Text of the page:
Even though fall is approaching, and I love changing leaves and PSLs as much as anyone, I really can't handle one major Halloween staple: scary movies. Intellectually, I know they aren't really happening, but that doesn't prevent me from feeling like they're real. From a pounding heartbeat to nervous sweating, a jump-scare can instantly make me terrified every time. Not to mention the fact that the real world is, IMO, so scary, so why would I want to intentionally terrify myself even more? Plus, what do scary movies really do to your mind when you watch them? Are they really worth those few brief moments of excited adrenaline? Well, according to experts, scary movies can definitely mess with your mind — but, apparently, that might not be such a bad thing.
"Usually when we're watching something we've shut down the motor regions of the brain, and yet those stimuli [from a shocking scene] are so strong that they overcome the inhibition to the motor system," Michael Grabowski, an associate professor of communication at Manhattan College, told Business Insider back in 2016. In other words, even though a part of your brain knows that you are not, in fact, experiencing the horrors of The Shining, your body is built to react to any potential threats in order to keep you alive. So, for instance, that infamous scene where Jack Nicholson leers through the door he's chopped down? No matter how much the logical part of your brain knows it isn't real, the scene is still intense enough to warn your brain to be on high alert.
In fact, notorious scary movie director Alfred Hitchcock was intentional about manipulating his viewers' brains at different points in his movies, according to a study on neurocinematics (aka the neuroscience of film), published in the academic journal Projections: The Journal for Movies and Mind. The study's authors explained Hitchcock's understanding of the brain's reactions to scary scenes:
The fact that Hitchcock was able to orchestrate the responses of so many different brain regions, turning them on and off at the same time across all viewers, may provide neuroscientific evidence for his notoriously famous ability to master and manipulate viewers’ minds.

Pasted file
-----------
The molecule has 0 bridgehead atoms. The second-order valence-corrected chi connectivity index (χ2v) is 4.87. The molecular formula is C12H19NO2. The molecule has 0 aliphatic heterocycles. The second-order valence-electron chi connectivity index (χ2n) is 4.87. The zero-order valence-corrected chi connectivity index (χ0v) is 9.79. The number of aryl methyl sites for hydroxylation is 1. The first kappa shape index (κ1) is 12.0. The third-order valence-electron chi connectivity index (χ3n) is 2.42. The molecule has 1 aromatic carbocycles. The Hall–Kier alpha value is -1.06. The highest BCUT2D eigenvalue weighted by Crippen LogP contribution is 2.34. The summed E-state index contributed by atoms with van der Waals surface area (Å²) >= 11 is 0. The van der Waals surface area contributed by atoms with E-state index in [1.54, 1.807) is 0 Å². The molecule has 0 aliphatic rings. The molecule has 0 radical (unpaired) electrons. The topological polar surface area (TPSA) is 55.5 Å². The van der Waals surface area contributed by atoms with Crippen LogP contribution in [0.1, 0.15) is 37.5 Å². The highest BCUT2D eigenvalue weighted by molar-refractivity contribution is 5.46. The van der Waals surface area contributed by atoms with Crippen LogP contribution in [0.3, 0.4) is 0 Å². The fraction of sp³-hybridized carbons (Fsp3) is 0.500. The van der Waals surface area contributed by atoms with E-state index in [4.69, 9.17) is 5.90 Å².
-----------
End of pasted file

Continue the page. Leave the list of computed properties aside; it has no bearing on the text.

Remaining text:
Even more fascinating, some researchers have actually found a connection between watching a scary movie and tricking your mind and body into increasing your white blood cell count. In an experiment that, TBH, kind of sounds like my personal nightmare, researchers examined blood samples from 32 men and women, ages 20 to 26, before, during, and after making them watch the horror film, The Texas Chainsaw Massacre. The results, which were published in The International Journal on the Biology of Stress, revealed that, while the participants' blood samples showed an increased number of white blood cells, their heart rate and blood pressure levels had also temporarily risen while watching the scary movie.
However, most research on the subject isn't totally clear about whether or not scary movies are really linked to any lasting effects, positive or negative, on your mind — that is, unless you watch them as a child. According to one 1999 study, published in the journal Media Psychology, the younger you are when you encounter something scary, like a horror movie, the longer the stress-related effects may last into your adult years. That might explain your extreme fear of clowns, even though you haven't actually seen one IRL in years.
To that point, the study authors noted in their research that, even as you get older, some things about your relationship with scary movies simply never change. "It appears that people may never outgrow the need to clutch a pillow (or a companion) when they become frightened," the researchers wrote.
So go ahead and bury your face in your childhood stuffed animal, or hide in the couch beside your SO, because if you're watching a scary movie, chances are, you're definitely going to be spooked.